PROVIDENCE, RI – The 14-foot tall Independent Man statue will spend another few days in the State House main entrance before it’s placed on padded cradle for transport to the Rhode Island National Guard’s North Main Street Armory in Providence for restoration.
On Monday, President and Principal Conservator of EverGreene Architectural Arts Mark Rabinowitz, will begin oversight of a months-long restoration of the iconic statue. That work will include detailed cleaning of the statue’s surface, repair work to the gold plating, and an application of gold leaf on top of the plating, according to Gov. Dan McKee’s office.
Today and Friday, visitors can get an up-close look at the statue that’s usually spotted from afar on the highway, or with a craned neck on the State House grounds.
“The Independent Man is not only an iconic symbol of local history, but also a representation of Rhode Island’s spirit,” said Governor Dan McKee. “I encourage members of the public to visit the State House this week, take a selfie with the statute, sign our official guest book and become part of Rhode Island history.”
Since the statue was brought down last month, people from over 20 states (and Washington, D.C.), more than a dozen countries and almost all of Rhode Island’s 39 cities and towns have stopped by to sign the official guest book and take pictures with the Independent Man.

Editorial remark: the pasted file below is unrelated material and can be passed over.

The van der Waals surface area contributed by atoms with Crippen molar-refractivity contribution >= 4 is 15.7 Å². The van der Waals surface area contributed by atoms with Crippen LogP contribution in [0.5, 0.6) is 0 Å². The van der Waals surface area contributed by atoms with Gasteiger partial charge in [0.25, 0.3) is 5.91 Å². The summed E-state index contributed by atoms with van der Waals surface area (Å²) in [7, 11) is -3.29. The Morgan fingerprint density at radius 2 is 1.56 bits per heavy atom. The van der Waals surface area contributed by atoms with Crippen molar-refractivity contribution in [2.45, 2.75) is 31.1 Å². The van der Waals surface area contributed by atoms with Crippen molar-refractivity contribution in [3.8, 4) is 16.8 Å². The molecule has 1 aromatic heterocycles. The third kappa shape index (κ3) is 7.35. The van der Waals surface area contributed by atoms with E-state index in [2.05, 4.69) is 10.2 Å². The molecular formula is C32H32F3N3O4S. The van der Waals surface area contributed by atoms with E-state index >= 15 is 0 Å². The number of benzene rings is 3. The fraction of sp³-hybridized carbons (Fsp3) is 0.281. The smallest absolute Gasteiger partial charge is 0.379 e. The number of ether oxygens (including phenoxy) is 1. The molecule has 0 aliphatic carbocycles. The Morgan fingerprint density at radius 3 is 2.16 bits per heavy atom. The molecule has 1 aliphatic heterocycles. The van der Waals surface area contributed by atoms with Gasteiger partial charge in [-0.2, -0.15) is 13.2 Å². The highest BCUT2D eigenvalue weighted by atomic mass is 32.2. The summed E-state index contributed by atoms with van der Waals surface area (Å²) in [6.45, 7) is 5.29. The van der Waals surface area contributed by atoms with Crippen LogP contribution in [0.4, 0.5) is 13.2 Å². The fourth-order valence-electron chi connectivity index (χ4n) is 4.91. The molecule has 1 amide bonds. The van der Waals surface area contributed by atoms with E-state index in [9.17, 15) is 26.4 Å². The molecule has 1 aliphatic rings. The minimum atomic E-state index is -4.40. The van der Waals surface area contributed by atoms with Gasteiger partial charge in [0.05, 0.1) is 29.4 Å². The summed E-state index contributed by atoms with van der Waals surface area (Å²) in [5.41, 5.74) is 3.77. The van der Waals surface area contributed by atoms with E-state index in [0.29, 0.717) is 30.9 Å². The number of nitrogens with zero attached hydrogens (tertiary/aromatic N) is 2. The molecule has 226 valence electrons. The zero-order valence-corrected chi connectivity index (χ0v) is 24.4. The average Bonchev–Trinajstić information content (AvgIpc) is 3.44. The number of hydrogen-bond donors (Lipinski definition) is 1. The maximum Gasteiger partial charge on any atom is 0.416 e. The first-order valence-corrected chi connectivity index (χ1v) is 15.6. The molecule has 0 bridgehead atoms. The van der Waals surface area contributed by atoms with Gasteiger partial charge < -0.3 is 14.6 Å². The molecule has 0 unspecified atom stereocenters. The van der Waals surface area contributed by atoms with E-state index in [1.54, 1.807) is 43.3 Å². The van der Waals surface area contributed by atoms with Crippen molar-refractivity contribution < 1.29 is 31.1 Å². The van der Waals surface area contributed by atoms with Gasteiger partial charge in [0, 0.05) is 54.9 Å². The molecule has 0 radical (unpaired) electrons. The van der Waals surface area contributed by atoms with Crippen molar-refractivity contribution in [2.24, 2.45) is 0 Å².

Independent Man restoration plan
Gold leaf was the original covering of the Independent Man, but due to wear and weathering, the remaining leaf was removed in the 1970s and replaced with gold plating. The latest conservation work will restore the gold leaf covering while retaining the gold plate underneath, so that any future wear to the gold leaf will not significantly impact the statue’s color.
The work will return the statue to its original appearance.
The statue was designed by sculptor George Brewster and cast in bronze by the Gorham Manufacturing Company. The Independent Man was originally covered in gold leaf when it was placed atop the State House in 1899. In the mid-1970s, the statue had suffered significant wear, and was removed for repair work. At that time, the remaining gold leaf was removed, and the statue was covered in gold plating.
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